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Old February 2, 2011, 03:48 PM   #1
Ambidextrous
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4140 vs. Stainless Steel

Is this (found on the web) True, please?

Firearms
This steel is used by some firearm manufacturers for revolver frames, barrels, actions and pistol frames. Gun barrels made of 4140 steel wear longer than those made of stainless steel. When oil quenched and tempered, 4140 steel becomes even stronger, about 180,000 psi.

http://www.ehow.com/list_7242476_4140-steel-uses.html

PS ~ Hoping (believing) that I have followed proper conduct/protocol for posting www info> - in other words: NOT "infringed" on a copyright...?
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Old February 2, 2011, 04:49 PM   #2
brickeyee
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Hardness is not the only desirable property.
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Old February 2, 2011, 05:32 PM   #3
Jim Watson
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Most target shooters, who have a vested interest in long barrel life for guns shot frequently, favor stainless. But the difference is small and will not likely matter on a hunting rifle or service pistol.
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Old February 2, 2011, 10:44 PM   #4
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Hello, Ambidextrous. While stainless resists erosion better than Chrome-Moly, as Jim Watson said, it is a bit softer & it tends to be a "gummy" steel..you can tell the difference when milling or turning. The trigger pulls of stainless guns don't quite match up to a well tuned C.M. because of this lack of hardness. Also, while there are true "stainless" steels, these are for the most part too hard to machine for firearm use..so the stainless that is used can and does rust.
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Old February 3, 2011, 06:00 AM   #5
Bill DeShivs
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Without knowing what stainless steel, the question is moot.
BTW-true stainless is softer than stainless used in guns. It is not hardenable because of low carbon content. Carbon allows stainess to be hardened, but it also allows it to rust, to some degree.
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Old February 3, 2011, 06:22 AM   #6
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Visit the Jarvis and Kart and Scheumann sites.
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Old February 3, 2011, 09:51 AM   #7
dahermit
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Quote:
Without knowing what stainless steel, the question is moot.
BTW-true stainless is softer than stainless used in guns. It is not hardenable because of low carbon content. Carbon allows stainess to be hardened, but it also allows it to rust, to some degree.
There are three classes of stainless steels: Ferritic, Martinsetic, Austenetic. Within those three classes, there are more than 30 alloys specified by AISI (American Iron and Steel Institute). All are "true stainless steels"...what ever that means. All have sufficient Chromium to resist rusting. The stainlesses used in firearms are Martinsetic stainless. The Carbon content of a steel does not have anything to do with rust...rust is Iron Oxide (Fe3O4, a product of Iron (Fe) and Oxygen (O2).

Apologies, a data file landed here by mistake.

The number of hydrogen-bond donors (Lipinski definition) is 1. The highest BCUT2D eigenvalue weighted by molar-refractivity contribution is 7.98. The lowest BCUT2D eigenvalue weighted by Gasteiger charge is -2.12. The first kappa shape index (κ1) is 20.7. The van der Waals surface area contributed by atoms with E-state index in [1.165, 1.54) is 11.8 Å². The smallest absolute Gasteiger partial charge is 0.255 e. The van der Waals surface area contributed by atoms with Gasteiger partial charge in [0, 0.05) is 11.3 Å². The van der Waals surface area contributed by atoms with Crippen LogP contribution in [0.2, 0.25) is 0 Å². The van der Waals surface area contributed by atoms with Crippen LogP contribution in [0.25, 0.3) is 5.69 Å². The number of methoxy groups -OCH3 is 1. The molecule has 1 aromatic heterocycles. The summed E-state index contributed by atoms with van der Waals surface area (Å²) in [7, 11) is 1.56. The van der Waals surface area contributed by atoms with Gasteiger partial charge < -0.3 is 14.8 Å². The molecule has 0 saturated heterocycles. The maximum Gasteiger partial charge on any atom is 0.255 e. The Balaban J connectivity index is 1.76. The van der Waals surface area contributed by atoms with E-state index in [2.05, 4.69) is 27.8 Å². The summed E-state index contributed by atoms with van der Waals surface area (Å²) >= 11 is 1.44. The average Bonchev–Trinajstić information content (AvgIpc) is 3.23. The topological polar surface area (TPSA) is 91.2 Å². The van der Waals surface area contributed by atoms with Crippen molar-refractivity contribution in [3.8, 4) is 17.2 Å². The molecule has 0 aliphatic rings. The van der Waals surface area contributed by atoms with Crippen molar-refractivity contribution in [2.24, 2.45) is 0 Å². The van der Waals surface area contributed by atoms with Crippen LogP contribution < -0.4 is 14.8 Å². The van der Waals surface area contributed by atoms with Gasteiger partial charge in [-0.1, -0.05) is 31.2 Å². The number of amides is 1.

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Old February 3, 2011, 10:55 AM   #8
Jim Watson
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Most US stainless gun barrels and other large parts are made out of type 416R stainless. It has a good compromise of rust resistance, erosion resistance, tensile strength, hardness, and machinability. You can look up the analysis and physical characteristics without having to generalize with things that apply to the metal used in knives, pipes, or skillets.

There are some exceptions. Wilson uses 17-4 PH stainless for gun barrels but I do not know what they make slides and frames out of. I think the Freedom Arms guns are 17-4, and the Automag and Hardballer were.
At one time Krieger would make a special order barrel out of type 410 stainless which is somewhat stronger and less sensitive to sub-zero temperatures than 416. I recall an old article by a gunsmith specializing in 9mm Major bemoaning Barsto's change from 410 to 416, reducing the safety margin in his overloaded pistols.

Who knows what you might get from abroad. Lothar Walther says their LW 50 steel is superior to 416 but they do not give out actual composition or properties.
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Old February 3, 2011, 03:20 PM   #9
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"The LW50 Lothar Walther Steel for stainless Barrels is 1.4021 martensit Chrome steel. The Difference from of the Shelf 1.4021to LW 50 are the Manufacturing of the Blanks and the Heat treatment, which is not disclosed."

from http://lutz-moeller-jagd.de/

seems to be a 420 in the US.
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Old February 3, 2011, 05:01 PM   #10
mete
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There is a noticeable difference between 416 and 416R .These are free machining stainless steels with high sulfur content for this. The specs for 416 have no upper limit for sulfur !!!! Crucible industries makes 416R no one else .It has upper sulfur limits and is good for - 40 F .
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Old February 5, 2011, 03:07 AM   #11
Clark
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This handbook page was written in 1968.

180 ksi would be about RC40.
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File Type: jpg Pesco handbook strengh of steel 4140.jpg (193.0 KB, 32 views)
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